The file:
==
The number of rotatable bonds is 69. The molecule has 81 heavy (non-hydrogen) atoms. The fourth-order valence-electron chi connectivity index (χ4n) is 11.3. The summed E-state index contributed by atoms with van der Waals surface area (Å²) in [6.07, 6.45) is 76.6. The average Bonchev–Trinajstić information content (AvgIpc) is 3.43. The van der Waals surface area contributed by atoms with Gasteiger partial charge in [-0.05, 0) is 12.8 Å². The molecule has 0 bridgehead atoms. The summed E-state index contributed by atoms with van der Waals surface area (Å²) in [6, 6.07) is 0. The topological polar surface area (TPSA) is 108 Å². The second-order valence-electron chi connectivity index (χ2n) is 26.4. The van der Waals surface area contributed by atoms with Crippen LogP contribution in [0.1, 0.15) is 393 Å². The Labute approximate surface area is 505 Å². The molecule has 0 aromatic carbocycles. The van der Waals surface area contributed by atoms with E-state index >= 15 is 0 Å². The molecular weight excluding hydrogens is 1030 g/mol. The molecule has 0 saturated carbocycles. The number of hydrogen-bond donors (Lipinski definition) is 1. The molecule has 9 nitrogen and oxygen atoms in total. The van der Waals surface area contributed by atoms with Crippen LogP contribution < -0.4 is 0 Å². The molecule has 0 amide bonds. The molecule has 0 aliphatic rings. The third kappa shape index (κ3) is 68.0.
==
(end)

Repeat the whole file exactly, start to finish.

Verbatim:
The number of rotatable bonds is 69. The molecule has 81 heavy (non-hydrogen) atoms. The fourth-order valence-electron chi connectivity index (χ4n) is 11.3. The summed E-state index contributed by atoms with van der Waals surface area (Å²) in [6.07, 6.45) is 76.6. The average Bonchev–Trinajstić information content (AvgIpc) is 3.43. The van der Waals surface area contributed by atoms with Gasteiger partial charge in [-0.05, 0) is 12.8 Å². The molecule has 0 bridgehead atoms. The summed E-state index contributed by atoms with van der Waals surface area (Å²) in [6, 6.07) is 0. The topological polar surface area (TPSA) is 108 Å². The second-order valence-electron chi connectivity index (χ2n) is 26.4. The van der Waals surface area contributed by atoms with Crippen LogP contribution in [0.1, 0.15) is 393 Å². The Labute approximate surface area is 505 Å². The molecule has 0 aromatic carbocycles. The van der Waals surface area contributed by atoms with E-state index >= 15 is 0 Å². The molecular weight excluding hydrogens is 1030 g/mol. The molecule has 0 saturated carbocycles. The number of hydrogen-bond donors (Lipinski definition) is 1. The molecule has 9 nitrogen and oxygen atoms in total. The van der Waals surface area contributed by atoms with Crippen LogP contribution < -0.4 is 0 Å². The molecule has 0 amide bonds. The molecule has 0 aliphatic rings. The third kappa shape index (κ3) is 68.0.